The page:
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Michael Cohen Recorded A Conversation With Trump About Paying An Ex-Playboy Model

Michael Cohen, a longtime lawyer of President Trump, reportedly taped their conversation about payments to Karen McDougal. The former Playboy model hoped to publish an account of her alleged affair with Trump.
Timothy A. Clary
AFP/Getty Images
Michael Cohen, a longtime lawyer of President Trump, reportedly taped their conversation about payments to Karen McDougal. The former Playboy model hoped to publish an account of her alleged affair with Trump.

Updated at 7:42 p.m. EST

"The good news is that your favorite President did nothing wrong!" President Trump tweeted Saturday morning. His message follows a New York Times report on Friday that his longtime lawyer, Michael Cohen, secretly recorded their discussion about payments to a former Playboy model who said she had a 10-month affair with Trump.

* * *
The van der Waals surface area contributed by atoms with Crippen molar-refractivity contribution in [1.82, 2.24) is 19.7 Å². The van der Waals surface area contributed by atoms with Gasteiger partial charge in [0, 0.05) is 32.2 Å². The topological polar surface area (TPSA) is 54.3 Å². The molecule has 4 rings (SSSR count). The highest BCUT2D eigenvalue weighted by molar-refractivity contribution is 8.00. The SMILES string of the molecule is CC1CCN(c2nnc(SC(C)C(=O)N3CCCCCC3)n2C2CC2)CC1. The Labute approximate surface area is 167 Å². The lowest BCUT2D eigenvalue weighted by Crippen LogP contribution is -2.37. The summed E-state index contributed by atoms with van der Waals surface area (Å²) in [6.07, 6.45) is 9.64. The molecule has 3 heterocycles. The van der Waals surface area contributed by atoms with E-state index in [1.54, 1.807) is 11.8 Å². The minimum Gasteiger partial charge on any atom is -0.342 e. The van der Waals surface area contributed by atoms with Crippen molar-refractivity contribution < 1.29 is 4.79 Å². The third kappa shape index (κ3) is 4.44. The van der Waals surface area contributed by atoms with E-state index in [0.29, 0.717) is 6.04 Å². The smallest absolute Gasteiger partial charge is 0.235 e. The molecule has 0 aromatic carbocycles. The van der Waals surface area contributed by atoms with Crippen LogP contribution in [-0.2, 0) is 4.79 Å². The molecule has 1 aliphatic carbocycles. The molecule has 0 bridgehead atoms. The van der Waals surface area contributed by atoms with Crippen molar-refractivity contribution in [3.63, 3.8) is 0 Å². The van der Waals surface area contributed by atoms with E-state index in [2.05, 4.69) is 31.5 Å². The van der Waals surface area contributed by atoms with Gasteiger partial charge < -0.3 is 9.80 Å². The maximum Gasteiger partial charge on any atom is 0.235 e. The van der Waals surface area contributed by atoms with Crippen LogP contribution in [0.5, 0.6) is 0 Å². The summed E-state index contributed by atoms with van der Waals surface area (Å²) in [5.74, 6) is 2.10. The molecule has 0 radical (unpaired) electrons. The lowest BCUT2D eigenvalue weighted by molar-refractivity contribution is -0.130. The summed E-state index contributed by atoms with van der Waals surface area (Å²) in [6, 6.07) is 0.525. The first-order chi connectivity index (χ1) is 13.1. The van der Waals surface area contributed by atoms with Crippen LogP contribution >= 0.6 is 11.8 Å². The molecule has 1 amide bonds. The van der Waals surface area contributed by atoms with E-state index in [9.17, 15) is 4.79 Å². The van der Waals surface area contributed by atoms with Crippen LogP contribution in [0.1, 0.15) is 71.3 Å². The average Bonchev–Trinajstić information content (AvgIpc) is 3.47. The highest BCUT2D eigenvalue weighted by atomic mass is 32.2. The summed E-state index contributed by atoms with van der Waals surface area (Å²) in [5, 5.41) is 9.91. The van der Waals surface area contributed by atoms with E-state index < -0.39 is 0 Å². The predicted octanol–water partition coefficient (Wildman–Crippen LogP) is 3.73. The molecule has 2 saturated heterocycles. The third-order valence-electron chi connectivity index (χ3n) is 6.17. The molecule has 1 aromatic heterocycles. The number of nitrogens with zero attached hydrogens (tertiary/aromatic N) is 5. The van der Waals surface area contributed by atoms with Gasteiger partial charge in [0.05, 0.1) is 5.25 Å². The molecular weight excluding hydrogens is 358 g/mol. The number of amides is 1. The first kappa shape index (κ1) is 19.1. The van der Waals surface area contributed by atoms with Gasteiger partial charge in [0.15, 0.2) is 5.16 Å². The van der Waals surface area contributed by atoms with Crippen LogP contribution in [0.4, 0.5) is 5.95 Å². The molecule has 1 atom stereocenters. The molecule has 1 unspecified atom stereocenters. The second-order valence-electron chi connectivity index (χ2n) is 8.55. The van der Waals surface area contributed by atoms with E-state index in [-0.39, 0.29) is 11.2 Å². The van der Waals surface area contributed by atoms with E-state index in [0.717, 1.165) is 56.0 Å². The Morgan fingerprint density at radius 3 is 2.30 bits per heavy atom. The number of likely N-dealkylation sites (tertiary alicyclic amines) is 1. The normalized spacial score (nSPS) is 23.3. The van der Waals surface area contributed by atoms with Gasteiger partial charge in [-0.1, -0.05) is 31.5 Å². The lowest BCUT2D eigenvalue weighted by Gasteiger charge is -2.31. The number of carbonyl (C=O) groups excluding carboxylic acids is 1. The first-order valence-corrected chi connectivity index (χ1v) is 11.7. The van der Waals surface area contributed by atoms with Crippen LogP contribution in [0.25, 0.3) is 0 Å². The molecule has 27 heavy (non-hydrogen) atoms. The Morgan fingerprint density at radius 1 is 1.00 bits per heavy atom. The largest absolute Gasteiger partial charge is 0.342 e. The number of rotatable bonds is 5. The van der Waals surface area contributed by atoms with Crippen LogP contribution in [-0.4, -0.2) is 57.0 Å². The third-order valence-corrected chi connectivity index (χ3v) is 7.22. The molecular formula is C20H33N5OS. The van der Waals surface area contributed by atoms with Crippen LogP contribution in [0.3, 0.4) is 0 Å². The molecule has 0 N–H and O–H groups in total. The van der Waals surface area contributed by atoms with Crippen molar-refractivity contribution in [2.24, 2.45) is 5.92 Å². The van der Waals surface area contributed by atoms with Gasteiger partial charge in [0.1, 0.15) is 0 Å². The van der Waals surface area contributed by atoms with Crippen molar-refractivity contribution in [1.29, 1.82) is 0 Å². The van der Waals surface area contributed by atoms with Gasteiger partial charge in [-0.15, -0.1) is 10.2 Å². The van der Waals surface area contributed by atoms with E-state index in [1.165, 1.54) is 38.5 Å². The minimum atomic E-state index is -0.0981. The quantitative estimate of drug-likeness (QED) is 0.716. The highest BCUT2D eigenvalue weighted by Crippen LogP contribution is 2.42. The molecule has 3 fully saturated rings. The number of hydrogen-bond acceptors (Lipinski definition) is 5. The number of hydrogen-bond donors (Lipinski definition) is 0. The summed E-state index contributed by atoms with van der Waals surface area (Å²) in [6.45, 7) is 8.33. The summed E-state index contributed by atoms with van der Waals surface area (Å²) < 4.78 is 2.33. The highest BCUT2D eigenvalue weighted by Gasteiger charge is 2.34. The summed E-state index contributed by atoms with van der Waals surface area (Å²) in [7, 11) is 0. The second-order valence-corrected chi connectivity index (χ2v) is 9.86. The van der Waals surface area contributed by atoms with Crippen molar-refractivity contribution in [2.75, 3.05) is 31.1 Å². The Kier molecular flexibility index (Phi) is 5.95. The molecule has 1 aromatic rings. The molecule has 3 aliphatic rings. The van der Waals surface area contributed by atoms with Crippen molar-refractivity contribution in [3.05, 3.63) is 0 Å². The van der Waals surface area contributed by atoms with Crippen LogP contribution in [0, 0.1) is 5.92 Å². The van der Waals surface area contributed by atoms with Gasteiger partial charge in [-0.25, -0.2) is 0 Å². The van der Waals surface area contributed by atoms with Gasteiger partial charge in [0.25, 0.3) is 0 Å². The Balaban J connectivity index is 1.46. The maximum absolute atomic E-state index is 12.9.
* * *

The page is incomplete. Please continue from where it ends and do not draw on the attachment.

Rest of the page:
The FBI found the recording after a raid on Cohen's office in April. It may provide evidence in an investigation into whether campaign finance laws were violated during the presidential race. It also suggests that the Trump campaign knew about payments to the model, despite prior denials.

The conversation took place at Trump Tower in September 2016, months before the vote that would result in Trump's presidency, Rudy Giuliani, Trump's personal lawyer, confirmed to NPR's Ryan Lucas.

During the campaign, model Karen McDougal hoped to publish an account of her alleged affair with Trump, which she said started in 2006, shortly after Melania Trump gave birth to Barron.

In August, American Media Inc., owner of the National Enquirer, paid McDougal $150,000 for exclusive rights to the story, The Wall Street Journal first reported. Then they never ran it — a tabloid practice known as "catch and kill."

In the conversation that Cohen recorded a month later, the attorney encourages Trump to think about buying the rights to McDougal's story as a way to wield "control," The Washington Post reported that sources said.